Entry-Level Driver Training for Your Class B CDL
Complete Entry-Level Driver Training (ELDT) for your Class B commercial driver’s license 100% online and learn at your own pace. Our comprehensive course is approved by the Federal Motor Carrier Safety Administration (FMCSA), ensuring you’ll be prepared you for your CDL skills test.
With a Class B CDL, you can operate single-unit vehicles with a gross vehicle weight rating (GVWR) of 26,001 pounds or more. This classification includes vehicles such as straight trucks, delivery trucks and buses. You can also tow vehicles weighing up to 10,000 pounds.
Completing ELDT training is mandatory before you take the CDL skills test. After you complete your Class B CDL training, we automatically report your course completion to the FMCSA and take care of the administrative hassle. We’re here to support you every step of the way as you satisfy state and federal requirements to earn your Class B CDL.
Who Needs the Class B CDL Training?
You need a Class B CDL to operate Class B commercial vehicles, such as delivery trucks, straight trucks, large buses and tow trucks.
Training with an FMCSA-approved provider is required to earn your Class B CDL. Our 100% online CDL classes offer flexibility while making it easy to satisfy federal compliance standards for ELDT under 49 CFR Part 380. It’s important to note that CDLs are state-issued, and your state may have specific requirements that exceed federal standards. Contact your local DMV for additional info on CDL requirements.
If you will be transporting passengers, hazardous materials or other specialized cargo, you will also need to complete additional training to earn CDL endorsements.
Module 1: Basic Operation
- Control Systems/Dashboard
- Pre- and Post-Trip Inspections
- Explain the purpose of the Federal Motor Carrier Safety Regulations (FMCSR)
- Describe the qualifications needed to obtain a Commercial Driver License (CDL)
- Identify major commercial motor vehicle (CMV) instrumentation
- Define important terms CMV operators need to know
- Identify primary and secondary CMV control systems
- Perform pre- and post-trip inspections
Module 2: Basic Operation Part 2
- Basic Control
- Shifting/Operating Transmissions
- Backing and Docking
- Coupling and Uncoupling
- Describe the basic operating characteristics of a CMV
- Explain how to control the motion of CMVs under various road and traffic conditions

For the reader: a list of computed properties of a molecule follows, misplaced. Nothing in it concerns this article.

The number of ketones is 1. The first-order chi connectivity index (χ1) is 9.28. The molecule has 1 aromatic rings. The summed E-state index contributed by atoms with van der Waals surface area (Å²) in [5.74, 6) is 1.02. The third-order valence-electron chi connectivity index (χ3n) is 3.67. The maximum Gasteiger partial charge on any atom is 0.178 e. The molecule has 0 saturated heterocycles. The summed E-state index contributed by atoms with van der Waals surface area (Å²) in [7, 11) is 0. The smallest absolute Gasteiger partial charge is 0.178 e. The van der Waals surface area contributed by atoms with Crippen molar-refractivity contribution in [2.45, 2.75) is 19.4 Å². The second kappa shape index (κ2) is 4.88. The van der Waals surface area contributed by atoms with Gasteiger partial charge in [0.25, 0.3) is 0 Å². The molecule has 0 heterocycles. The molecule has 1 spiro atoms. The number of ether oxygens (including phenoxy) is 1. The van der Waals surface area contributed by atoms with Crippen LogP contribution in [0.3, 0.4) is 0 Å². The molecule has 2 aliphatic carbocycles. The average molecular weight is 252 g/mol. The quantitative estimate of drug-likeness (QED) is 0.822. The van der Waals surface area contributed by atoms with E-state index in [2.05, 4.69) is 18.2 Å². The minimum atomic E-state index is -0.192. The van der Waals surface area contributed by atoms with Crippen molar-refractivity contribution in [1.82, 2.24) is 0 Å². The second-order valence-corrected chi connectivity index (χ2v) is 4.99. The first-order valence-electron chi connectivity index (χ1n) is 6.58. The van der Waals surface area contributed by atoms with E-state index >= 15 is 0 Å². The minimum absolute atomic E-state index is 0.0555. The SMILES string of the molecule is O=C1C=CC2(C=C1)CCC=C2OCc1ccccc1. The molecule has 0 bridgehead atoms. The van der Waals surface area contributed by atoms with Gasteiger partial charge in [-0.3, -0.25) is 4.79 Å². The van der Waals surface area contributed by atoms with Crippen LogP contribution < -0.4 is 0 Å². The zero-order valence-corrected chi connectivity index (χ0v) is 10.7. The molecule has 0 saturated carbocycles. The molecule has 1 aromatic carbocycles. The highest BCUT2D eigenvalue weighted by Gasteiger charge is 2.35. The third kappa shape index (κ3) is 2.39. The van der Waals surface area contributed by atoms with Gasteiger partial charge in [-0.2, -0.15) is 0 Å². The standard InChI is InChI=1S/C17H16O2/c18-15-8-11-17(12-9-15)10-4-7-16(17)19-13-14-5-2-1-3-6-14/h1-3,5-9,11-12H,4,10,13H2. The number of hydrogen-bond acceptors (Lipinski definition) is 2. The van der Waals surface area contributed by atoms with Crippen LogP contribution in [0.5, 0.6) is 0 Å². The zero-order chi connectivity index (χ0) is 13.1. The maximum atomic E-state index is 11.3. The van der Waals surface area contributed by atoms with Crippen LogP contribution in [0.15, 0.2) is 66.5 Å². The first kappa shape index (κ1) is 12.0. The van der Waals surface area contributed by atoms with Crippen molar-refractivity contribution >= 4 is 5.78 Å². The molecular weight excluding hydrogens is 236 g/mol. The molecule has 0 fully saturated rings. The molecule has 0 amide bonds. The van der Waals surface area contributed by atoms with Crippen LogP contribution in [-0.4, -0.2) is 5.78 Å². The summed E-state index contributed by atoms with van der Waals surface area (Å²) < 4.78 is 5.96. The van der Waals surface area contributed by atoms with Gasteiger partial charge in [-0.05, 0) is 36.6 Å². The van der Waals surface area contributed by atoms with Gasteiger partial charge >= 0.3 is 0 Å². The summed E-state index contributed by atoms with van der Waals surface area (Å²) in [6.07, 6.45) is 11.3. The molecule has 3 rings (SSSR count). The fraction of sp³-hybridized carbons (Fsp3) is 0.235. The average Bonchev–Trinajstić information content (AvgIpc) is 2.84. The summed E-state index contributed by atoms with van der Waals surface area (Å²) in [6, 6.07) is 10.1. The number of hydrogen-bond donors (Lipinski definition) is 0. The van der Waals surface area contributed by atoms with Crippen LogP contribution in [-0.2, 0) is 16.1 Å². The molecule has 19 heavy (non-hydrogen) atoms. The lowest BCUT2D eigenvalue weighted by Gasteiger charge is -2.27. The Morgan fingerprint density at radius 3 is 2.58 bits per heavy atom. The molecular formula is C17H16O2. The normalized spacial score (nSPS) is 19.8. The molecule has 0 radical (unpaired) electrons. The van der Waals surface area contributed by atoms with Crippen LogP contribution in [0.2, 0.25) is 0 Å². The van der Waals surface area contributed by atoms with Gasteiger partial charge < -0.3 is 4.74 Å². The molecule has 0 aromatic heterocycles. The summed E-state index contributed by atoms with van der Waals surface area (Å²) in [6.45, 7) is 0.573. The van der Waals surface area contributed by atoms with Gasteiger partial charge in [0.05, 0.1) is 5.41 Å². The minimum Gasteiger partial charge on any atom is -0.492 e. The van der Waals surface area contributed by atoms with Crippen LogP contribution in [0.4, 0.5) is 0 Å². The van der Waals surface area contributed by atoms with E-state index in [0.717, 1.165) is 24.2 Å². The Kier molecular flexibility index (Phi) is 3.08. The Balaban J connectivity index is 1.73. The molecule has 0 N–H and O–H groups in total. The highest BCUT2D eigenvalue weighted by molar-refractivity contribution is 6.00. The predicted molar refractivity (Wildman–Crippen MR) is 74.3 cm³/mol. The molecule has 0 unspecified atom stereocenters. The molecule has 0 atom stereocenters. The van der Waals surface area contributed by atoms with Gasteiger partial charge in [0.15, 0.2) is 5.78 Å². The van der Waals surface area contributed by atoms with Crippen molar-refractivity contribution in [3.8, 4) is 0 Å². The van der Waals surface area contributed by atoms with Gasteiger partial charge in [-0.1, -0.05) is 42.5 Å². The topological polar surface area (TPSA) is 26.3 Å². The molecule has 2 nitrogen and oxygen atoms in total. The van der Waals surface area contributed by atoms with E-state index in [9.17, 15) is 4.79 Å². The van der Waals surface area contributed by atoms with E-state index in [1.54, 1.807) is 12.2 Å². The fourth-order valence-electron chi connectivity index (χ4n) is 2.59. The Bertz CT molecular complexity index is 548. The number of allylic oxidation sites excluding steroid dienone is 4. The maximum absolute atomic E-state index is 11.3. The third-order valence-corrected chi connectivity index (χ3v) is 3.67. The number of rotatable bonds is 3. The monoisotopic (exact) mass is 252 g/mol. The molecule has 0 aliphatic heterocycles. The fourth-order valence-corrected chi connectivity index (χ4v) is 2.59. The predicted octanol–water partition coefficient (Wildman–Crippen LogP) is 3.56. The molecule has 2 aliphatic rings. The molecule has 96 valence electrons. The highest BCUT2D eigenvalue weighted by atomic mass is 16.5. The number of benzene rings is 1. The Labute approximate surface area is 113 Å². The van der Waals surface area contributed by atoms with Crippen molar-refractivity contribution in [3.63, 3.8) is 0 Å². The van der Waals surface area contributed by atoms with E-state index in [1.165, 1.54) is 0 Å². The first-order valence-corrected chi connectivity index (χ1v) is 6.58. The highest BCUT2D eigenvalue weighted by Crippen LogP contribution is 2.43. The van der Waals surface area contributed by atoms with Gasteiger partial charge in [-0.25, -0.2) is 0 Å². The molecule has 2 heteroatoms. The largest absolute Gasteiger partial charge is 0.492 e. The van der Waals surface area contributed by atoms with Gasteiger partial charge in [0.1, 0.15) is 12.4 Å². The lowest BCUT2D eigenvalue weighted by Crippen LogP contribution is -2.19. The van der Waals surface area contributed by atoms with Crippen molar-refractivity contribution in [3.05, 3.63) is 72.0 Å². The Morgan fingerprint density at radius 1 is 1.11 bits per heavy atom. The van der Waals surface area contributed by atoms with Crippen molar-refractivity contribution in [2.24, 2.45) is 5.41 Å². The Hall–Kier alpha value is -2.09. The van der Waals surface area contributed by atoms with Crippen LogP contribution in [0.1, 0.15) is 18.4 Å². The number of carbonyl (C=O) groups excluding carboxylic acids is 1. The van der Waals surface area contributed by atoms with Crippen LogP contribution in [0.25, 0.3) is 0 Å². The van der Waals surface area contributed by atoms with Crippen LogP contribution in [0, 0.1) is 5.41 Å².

- Employ shifting and backing techniques
- Describe how to properly couple and uncouple combination vehicles (as applicable)
Module 3: Safe Operating Procedures
- Visual Search
- Distracted Driving
- Summarize what a visual search is
- Describe proper communication while driving
- Identify distracted driving
Module 4: Safe Operating Procedures Part 2
- Speed Management
- Space Management
- Night Operation
- Extreme Driving Conditions
- Outline speed and space management
- Describe night operation of CMVs
- Identify extreme driving conditions
Module 5: Advanced Operating Procedures
- Hazard Perception
- Skid Control/Recovery, Jackknifing and Other Emergencies
- Railroad-Highway Grade Crossings
- Identify advanced skills of CMV operation
- Recognize potential driving hazards
- Understand CMV hazard procedures
Module 6: Vehicle Systems and Reporting Malfunctions
- Identification and Diagnosis of Malfunctions
- Roadside Inspections
- Identify major CMV components, its systems and subsystems
- Explain a driver’s responsibilities regarding vehicle inspection, operation and maintenance
- Explain a driver’s role in highway safety and operating efficiently
Module 7: Non-Driving Activities
- Handling and Documenting Cargo
- Environmental Compliance Issues
- Hours-of-Service Requirements
- Fatigue and Wellness Awareness
- Post-Crash Procedures
- Name post-crash procedures
- Describe how to properly handle and document cargo
- Explain environmental compliance issues
- Understand hours-of-service requirements